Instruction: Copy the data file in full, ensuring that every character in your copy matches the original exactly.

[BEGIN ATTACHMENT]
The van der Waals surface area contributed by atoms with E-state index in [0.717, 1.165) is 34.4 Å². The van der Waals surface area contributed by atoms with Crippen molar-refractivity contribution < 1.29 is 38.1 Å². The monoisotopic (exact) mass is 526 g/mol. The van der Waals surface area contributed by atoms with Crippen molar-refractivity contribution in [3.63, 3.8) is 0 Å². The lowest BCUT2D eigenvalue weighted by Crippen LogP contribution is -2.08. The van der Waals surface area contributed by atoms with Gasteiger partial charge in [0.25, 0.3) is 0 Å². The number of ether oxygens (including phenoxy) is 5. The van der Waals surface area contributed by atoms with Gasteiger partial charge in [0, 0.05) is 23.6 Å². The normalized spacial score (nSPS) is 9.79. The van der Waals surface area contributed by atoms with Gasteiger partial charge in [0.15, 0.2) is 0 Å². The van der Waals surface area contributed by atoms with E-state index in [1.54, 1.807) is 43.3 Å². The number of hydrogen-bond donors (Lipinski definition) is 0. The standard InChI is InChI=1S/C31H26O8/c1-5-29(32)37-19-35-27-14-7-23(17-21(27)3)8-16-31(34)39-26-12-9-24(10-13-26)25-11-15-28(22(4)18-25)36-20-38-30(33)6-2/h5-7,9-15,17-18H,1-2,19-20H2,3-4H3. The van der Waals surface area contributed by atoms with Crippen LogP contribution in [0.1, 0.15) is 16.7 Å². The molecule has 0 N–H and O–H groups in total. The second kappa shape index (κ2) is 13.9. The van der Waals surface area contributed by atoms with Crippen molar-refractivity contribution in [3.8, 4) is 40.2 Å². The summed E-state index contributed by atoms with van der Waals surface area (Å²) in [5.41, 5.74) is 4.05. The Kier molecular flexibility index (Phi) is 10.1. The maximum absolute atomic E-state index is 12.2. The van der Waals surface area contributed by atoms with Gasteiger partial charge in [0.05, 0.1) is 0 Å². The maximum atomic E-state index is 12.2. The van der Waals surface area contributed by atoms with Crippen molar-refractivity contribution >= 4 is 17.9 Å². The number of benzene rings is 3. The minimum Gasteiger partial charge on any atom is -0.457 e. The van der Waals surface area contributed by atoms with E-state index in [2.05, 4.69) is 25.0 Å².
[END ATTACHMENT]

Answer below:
The van der Waals surface area contributed by atoms with E-state index in [0.717, 1.165) is 34.4 Å². The van der Waals surface area contributed by atoms with Crippen molar-refractivity contribution < 1.29 is 38.1 Å². The monoisotopic (exact) mass is 526 g/mol. The van der Waals surface area contributed by atoms with Crippen molar-refractivity contribution in [3.63, 3.8) is 0 Å². The lowest BCUT2D eigenvalue weighted by Crippen LogP contribution is -2.08. The van der Waals surface area contributed by atoms with Gasteiger partial charge in [0.25, 0.3) is 0 Å². The number of ether oxygens (including phenoxy) is 5. The van der Waals surface area contributed by atoms with Gasteiger partial charge in [0, 0.05) is 23.6 Å². The normalized spacial score (nSPS) is 9.79. The van der Waals surface area contributed by atoms with Gasteiger partial charge in [0.15, 0.2) is 0 Å². The van der Waals surface area contributed by atoms with E-state index in [1.54, 1.807) is 43.3 Å². The number of hydrogen-bond donors (Lipinski definition) is 0. The standard InChI is InChI=1S/C31H26O8/c1-5-29(32)37-19-35-27-14-7-23(17-21(27)3)8-16-31(34)39-26-12-9-24(10-13-26)25-11-15-28(22(4)18-25)36-20-38-30(33)6-2/h5-7,9-15,17-18H,1-2,19-20H2,3-4H3. The van der Waals surface area contributed by atoms with Crippen LogP contribution in [0.1, 0.15) is 16.7 Å². The molecule has 0 N–H and O–H groups in total. The second kappa shape index (κ2) is 13.9. The van der Waals surface area contributed by atoms with Crippen molar-refractivity contribution in [3.8, 4) is 40.2 Å². The summed E-state index contributed by atoms with van der Waals surface area (Å²) in [5.41, 5.74) is 4.05. The Kier molecular flexibility index (Phi) is 10.1. The maximum absolute atomic E-state index is 12.2. The van der Waals surface area contributed by atoms with Gasteiger partial charge in [0.05, 0.1) is 0 Å². The maximum atomic E-state index is 12.2. The van der Waals surface area contributed by atoms with Crippen molar-refractivity contribution >= 4 is 17.9 Å². The number of benzene rings is 3. The minimum Gasteiger partial charge on any atom is -0.457 e. The van der Waals surface area contributed by atoms with E-state index in [2.05, 4.69) is 25.0 Å².